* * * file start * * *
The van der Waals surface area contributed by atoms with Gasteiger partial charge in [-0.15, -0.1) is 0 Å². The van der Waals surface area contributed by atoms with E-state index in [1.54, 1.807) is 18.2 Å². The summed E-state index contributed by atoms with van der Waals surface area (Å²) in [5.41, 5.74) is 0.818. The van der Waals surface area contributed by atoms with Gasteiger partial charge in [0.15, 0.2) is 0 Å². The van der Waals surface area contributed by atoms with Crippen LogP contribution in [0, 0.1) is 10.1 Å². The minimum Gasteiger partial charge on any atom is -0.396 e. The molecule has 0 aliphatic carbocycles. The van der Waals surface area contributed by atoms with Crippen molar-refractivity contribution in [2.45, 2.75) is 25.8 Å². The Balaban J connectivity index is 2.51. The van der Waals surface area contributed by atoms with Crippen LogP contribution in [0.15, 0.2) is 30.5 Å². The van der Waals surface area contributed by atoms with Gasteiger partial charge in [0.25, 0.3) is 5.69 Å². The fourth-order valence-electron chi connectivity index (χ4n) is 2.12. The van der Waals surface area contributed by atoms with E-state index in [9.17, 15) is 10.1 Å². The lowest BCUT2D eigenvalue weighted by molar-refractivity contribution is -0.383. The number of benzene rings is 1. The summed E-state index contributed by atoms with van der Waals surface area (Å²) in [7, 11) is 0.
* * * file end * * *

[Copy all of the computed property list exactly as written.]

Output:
The van der Waals surface area contributed by atoms with Gasteiger partial charge in [-0.15, -0.1) is 0 Å². The van der Waals surface area contributed by atoms with E-state index in [1.54, 1.807) is 18.2 Å². The summed E-state index contributed by atoms with van der Waals surface area (Å²) in [5.41, 5.74) is 0.818. The van der Waals surface area contributed by atoms with Gasteiger partial charge in [0.15, 0.2) is 0 Å². The van der Waals surface area contributed by atoms with Crippen LogP contribution in [0, 0.1) is 10.1 Å². The minimum Gasteiger partial charge on any atom is -0.396 e. The molecule has 0 aliphatic carbocycles. The van der Waals surface area contributed by atoms with Crippen molar-refractivity contribution in [2.45, 2.75) is 25.8 Å². The Balaban J connectivity index is 2.51. The van der Waals surface area contributed by atoms with Crippen LogP contribution in [0.15, 0.2) is 30.5 Å². The van der Waals surface area contributed by atoms with Gasteiger partial charge in [0.25, 0.3) is 5.69 Å². The fourth-order valence-electron chi connectivity index (χ4n) is 2.12. The van der Waals surface area contributed by atoms with E-state index in [9.17, 15) is 10.1 Å². The lowest BCUT2D eigenvalue weighted by molar-refractivity contribution is -0.383. The number of benzene rings is 1. The summed E-state index contributed by atoms with van der Waals surface area (Å²) in [7, 11) is 0.